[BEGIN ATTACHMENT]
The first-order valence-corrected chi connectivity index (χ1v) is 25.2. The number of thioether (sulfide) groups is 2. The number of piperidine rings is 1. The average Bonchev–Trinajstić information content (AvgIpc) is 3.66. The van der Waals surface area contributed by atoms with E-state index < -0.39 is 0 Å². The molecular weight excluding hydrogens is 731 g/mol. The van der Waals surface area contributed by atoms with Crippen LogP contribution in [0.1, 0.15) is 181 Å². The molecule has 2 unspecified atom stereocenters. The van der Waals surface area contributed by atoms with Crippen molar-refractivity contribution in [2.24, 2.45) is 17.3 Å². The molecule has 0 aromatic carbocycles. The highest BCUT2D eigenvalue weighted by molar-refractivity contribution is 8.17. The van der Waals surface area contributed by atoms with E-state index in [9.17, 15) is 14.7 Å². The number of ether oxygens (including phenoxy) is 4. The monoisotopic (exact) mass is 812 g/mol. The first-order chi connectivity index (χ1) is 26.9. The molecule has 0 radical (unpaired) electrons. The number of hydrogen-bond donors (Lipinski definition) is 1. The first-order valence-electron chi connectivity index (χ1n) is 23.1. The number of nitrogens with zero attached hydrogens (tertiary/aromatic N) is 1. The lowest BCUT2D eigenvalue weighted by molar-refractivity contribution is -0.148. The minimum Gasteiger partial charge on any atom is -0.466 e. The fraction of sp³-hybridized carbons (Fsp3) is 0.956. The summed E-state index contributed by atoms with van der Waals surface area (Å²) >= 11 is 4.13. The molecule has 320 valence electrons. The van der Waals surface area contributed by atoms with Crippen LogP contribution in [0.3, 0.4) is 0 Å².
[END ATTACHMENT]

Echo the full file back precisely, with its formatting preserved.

The first-order valence-corrected chi connectivity index (χ1v) is 25.2. The number of thioether (sulfide) groups is 2. The number of piperidine rings is 1. The average Bonchev–Trinajstić information content (AvgIpc) is 3.66. The van der Waals surface area contributed by atoms with E-state index < -0.39 is 0 Å². The molecular weight excluding hydrogens is 731 g/mol. The van der Waals surface area contributed by atoms with Crippen LogP contribution in [0.1, 0.15) is 181 Å². The molecule has 2 unspecified atom stereocenters. The van der Waals surface area contributed by atoms with Crippen molar-refractivity contribution in [2.24, 2.45) is 17.3 Å². The molecule has 0 aromatic carbocycles. The highest BCUT2D eigenvalue weighted by molar-refractivity contribution is 8.17. The van der Waals surface area contributed by atoms with E-state index in [9.17, 15) is 14.7 Å². The number of ether oxygens (including phenoxy) is 4. The monoisotopic (exact) mass is 812 g/mol. The first-order chi connectivity index (χ1) is 26.9. The molecule has 0 radical (unpaired) electrons. The number of hydrogen-bond donors (Lipinski definition) is 1. The first-order valence-electron chi connectivity index (χ1n) is 23.1. The number of nitrogens with zero attached hydrogens (tertiary/aromatic N) is 1. The lowest BCUT2D eigenvalue weighted by molar-refractivity contribution is -0.148. The minimum Gasteiger partial charge on any atom is -0.466 e. The fraction of sp³-hybridized carbons (Fsp3) is 0.956. The summed E-state index contributed by atoms with van der Waals surface area (Å²) >= 11 is 4.13. The molecule has 320 valence electrons. The van der Waals surface area contributed by atoms with Crippen LogP contribution in [0.3, 0.4) is 0 Å².